2019 Asia Market Report

By Willis Towers Watson | 19 Jun 2019
  • Claims
  • General Insurance
  • Insurance Broking
  • Reinsurance
  • Risk Management

2018 was an eventful year for the Asian insurance market. 

The Lion Air disaster, Lombok earthquake, Osaka earthquake, Typhoons Mangkhut and Jebi, plus other high-profile losses marked significant attrition losses and continued downward pressure on rates, impacting results across many insurer portfolios. 

With sustained losses by most international insurers, many have now re-engineered their portfolios. Indeed, treaty reinsurance renewals in general terms were flat to 5 per cent down. 

However, not all domestic markets have had the same experience nor are all countries seeing a hardening marketplace.

China bucks the trend

China continues to ‘buck the trend’ and grow as an increasingly important hub for non-Chinese business. 

There has been a tighter scrutiny of underwriting practices, particularly of international carriers with resulting withdrawals from certain countries, lines of business and, in some cases, the region altogether.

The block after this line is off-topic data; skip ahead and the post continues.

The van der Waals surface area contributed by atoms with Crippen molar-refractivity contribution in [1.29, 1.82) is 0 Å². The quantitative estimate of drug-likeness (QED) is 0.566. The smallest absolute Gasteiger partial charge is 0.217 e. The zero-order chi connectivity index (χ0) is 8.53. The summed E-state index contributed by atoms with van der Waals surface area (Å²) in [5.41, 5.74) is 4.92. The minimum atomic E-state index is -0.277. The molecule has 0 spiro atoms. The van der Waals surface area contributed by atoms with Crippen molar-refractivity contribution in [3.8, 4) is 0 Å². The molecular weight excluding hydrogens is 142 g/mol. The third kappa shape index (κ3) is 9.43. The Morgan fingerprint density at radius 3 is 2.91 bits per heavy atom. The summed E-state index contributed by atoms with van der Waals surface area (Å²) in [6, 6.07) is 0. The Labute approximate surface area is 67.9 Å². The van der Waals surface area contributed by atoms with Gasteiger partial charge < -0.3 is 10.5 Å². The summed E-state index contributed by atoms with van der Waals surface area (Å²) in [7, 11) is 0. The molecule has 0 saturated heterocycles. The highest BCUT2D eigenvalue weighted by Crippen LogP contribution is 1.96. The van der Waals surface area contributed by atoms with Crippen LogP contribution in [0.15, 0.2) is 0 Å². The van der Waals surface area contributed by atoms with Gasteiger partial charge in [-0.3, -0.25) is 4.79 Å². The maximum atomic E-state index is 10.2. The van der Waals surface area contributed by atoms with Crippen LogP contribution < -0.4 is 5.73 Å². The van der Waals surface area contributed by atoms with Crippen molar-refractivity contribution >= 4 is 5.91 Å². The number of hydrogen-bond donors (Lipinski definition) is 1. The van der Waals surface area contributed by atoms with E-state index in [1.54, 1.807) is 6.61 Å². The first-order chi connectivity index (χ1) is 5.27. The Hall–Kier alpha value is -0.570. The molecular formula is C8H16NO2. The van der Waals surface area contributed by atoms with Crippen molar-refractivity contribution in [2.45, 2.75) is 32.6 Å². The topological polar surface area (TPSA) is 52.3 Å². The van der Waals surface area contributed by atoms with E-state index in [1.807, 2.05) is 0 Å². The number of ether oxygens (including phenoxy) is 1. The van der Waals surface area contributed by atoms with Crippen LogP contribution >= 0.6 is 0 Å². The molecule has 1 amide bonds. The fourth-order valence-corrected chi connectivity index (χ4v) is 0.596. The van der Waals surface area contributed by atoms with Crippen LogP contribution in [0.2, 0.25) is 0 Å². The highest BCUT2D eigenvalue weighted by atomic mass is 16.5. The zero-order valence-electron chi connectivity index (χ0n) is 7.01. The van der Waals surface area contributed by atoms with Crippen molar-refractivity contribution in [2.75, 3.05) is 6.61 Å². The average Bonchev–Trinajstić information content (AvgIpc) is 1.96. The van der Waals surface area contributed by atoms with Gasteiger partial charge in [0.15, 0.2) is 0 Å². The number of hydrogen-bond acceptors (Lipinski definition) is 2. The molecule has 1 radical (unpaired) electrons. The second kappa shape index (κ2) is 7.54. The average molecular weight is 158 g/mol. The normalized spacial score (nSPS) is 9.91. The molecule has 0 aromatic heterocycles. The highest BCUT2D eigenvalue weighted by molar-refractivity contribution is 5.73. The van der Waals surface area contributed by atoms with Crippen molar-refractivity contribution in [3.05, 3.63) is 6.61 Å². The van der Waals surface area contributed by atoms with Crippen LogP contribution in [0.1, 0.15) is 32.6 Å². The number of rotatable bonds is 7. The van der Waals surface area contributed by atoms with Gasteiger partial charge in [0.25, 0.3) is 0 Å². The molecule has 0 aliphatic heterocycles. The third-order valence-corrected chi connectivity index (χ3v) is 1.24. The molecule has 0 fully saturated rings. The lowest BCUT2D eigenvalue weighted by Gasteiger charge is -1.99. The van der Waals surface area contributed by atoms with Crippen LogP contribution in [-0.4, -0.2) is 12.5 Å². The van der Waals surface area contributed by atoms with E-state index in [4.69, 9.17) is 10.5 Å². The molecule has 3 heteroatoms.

Lloyd’s Kiln in Hong Kong and CNA Hardy in Singapore have withdrawn from Asia, evidencing that the market will get even tougher in certain territories and lines of business with a return to technical underwriting.

The forecast for 2019

2019 will be a challenging year for clients, in particular, on large and complex risks. 

A tougher, more professional marketplace and increasing political and economic pressures around the world will necessitate a more considered approach to risk and insurance. 

Whilst challenging market conditions will continue, we strongly believe that a more professional marketplace will emerge, particularly for those who provide quality information, data and analysis. 

The current business model is unsustainable — premiums being driven ever lower, loss making portfolios for insurers, brokers undermining their own value proposition by charging below cost fees (in the hope of earning undisclosed commissions) and clients being provided with cheap but, in many instances, poor products.

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